It's so cool to see the similarities between these babies and the Piping Plover chicks, since these are both species of plover. But these guys are lankier and pointier (although to be fair, they're also probably a bit older than the Piping Plover chicks were when I first saw them), with bolder markings. What a handsome baby you are!


I love, love, love the long downy feathers that make up these guys' fluffy tails. I've never seen anything quite like that on a baby bird before, and it's just so fancy! These little birds have got some nice eyebrows, too:


And the mottling on their backs and heads is very pretty:


Baby Killdeer, I just want to snuggle you! But I won't. Happy bug-hunting!


In the fields behind the marsh, two White-tailed Deer fawns were grazing. (More "-deer" babies! How appropriate!) Such a lovely dappled creature:


The deer in this park are so used to people walking by, this little guy barely looked at me before going back to grazing and itching flies:


Its sibling (and presumably Mom, although I never saw her) headed back into the trees, but this fawn ambled up a nearby mound of dirt and rocks. I love those little feet, and those big smooth ears:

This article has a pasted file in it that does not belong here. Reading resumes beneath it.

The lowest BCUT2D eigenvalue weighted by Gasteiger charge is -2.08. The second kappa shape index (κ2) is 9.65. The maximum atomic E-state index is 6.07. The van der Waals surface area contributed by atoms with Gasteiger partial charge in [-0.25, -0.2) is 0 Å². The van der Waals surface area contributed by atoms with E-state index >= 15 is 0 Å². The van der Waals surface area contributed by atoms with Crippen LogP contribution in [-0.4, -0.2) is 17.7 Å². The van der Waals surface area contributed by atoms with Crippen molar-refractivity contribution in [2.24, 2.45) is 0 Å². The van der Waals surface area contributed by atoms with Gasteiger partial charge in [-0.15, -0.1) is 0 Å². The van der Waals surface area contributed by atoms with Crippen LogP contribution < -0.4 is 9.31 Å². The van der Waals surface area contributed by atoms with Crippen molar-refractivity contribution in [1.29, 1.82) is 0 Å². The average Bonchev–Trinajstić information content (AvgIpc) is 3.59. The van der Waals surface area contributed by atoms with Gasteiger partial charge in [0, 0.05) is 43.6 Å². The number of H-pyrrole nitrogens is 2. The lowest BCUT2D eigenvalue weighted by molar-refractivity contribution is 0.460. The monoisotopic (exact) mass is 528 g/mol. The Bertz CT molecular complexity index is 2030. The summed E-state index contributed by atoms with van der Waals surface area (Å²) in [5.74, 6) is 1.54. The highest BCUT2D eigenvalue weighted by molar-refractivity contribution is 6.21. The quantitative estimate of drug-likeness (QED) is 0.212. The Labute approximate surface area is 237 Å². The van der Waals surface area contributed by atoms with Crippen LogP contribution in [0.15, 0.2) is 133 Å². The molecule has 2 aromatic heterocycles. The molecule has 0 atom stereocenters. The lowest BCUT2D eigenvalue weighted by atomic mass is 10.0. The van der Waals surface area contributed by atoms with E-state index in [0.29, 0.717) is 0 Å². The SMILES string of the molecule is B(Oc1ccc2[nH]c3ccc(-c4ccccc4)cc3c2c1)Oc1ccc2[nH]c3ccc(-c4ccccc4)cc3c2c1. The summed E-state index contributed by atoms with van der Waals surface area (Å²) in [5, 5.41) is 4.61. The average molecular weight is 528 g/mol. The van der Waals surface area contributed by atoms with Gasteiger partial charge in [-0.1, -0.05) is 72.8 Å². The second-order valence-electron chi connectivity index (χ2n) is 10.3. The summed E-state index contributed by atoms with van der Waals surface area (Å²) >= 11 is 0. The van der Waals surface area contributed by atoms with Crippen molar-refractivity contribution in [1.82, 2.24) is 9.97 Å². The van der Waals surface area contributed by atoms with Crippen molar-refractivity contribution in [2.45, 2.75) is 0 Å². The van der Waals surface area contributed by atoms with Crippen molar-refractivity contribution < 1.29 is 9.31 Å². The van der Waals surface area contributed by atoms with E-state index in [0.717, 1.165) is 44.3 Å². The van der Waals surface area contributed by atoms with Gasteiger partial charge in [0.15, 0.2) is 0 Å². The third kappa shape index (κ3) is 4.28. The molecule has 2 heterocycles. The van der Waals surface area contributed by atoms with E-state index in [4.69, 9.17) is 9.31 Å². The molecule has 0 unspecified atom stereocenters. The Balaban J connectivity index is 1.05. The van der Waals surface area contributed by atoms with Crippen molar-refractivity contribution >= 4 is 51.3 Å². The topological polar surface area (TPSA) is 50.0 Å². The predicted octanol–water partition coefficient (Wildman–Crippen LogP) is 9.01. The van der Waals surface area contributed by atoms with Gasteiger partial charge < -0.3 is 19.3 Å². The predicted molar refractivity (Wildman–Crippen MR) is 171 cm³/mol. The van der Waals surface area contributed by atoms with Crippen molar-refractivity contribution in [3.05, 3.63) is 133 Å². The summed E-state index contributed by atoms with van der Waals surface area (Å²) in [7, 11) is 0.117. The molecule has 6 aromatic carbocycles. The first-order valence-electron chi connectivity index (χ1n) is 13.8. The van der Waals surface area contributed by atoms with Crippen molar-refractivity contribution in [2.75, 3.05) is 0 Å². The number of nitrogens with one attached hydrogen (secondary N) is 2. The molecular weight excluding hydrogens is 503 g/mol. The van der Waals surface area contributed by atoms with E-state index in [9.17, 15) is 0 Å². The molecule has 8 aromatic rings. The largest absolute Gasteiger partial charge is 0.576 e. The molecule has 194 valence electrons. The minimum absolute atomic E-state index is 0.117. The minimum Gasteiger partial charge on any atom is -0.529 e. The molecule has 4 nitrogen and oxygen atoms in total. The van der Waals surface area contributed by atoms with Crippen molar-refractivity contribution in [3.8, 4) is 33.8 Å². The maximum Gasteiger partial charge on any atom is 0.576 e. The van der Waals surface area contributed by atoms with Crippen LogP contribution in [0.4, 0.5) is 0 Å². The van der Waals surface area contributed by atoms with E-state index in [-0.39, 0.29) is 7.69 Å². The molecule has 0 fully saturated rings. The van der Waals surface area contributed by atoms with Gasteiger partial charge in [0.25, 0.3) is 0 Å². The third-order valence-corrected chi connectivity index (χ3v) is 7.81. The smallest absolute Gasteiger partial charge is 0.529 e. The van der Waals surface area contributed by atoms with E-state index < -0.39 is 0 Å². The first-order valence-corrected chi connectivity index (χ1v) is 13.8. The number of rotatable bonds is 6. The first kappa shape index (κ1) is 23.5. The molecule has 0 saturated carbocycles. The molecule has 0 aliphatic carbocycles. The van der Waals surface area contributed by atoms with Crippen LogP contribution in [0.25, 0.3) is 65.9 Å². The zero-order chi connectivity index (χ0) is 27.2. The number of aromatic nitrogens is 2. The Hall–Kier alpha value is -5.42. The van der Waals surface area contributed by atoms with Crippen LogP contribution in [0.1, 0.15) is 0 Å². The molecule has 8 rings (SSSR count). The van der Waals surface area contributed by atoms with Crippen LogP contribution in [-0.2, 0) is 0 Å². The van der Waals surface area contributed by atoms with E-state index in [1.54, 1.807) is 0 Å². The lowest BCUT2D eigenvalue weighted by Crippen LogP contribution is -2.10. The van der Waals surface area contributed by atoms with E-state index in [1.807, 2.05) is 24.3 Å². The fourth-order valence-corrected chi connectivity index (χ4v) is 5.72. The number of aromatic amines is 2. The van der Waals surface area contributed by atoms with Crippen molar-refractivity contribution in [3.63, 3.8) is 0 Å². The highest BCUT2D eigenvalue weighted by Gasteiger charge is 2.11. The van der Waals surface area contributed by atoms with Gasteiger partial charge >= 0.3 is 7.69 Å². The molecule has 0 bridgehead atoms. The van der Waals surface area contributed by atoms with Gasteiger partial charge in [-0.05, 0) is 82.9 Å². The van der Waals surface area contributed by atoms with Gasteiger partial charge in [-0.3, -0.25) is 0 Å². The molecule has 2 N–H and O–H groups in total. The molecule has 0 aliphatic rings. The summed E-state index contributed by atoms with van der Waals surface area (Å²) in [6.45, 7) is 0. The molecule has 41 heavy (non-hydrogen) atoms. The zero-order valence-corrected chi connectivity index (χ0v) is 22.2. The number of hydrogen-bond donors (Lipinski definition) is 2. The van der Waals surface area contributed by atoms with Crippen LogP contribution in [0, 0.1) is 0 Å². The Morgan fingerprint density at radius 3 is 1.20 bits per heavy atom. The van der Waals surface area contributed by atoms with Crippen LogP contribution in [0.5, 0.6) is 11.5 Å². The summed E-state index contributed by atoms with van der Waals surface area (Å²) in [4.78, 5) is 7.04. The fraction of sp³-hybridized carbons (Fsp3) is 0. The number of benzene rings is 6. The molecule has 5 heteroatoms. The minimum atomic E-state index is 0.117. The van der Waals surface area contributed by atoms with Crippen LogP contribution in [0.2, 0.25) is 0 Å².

The fawn soon came bounding back down again, though, making little bleating sounds and looking around for its family. Ah, they're just over there. OK, a small snack first:


And then the little deer melted into the scenery:


Nearby, a wide lane through the park had become a spa for American Robins. Dozens of these birds -- sleek adults and spotty juveniles -- were flying around, calling, and taking advantage of several available cleaning methods. Quite a few robins were sunning themselves on the path, wings and feathers all splayed out:


This behavior looks so strange, but apparently it's quite normal. This adult was puffed up in a sunny spot right next to the path:


And when I walked past, it flew up into the nearby bushes for a thorough grooming session:


Amid all these robins, I was surprised to see a Brown Thrasher slinking around:


Brown Thrashers aren't super common in Connecticut, and I've only seen them a few times. How amazing are those yellow eyes? This thrasher worked its way down the lane until it reached a couple of puddles where robins were bathing:


A bath on this warm and sunny morning? Yes, I think so:


Yay, water:


Hey there (a robin insists), time's up, move along:


The thrasher yielded the puddle to the robin, looking a bit scraggly with those wet feathers:


I bet the bath felt good!

Other sights from yesterday's visit include a Common Yellowthroat (perhaps this year's fledgeling, with that yellow skin at the corner of its mouth?):


And a small band of Wild Turkeys at the road's edge:


My weekly visits to the beach continue to be awesome, and they almost make up for the fact that this summer has been woefully lacking in woods walks. I'll have to remedy that, and soon!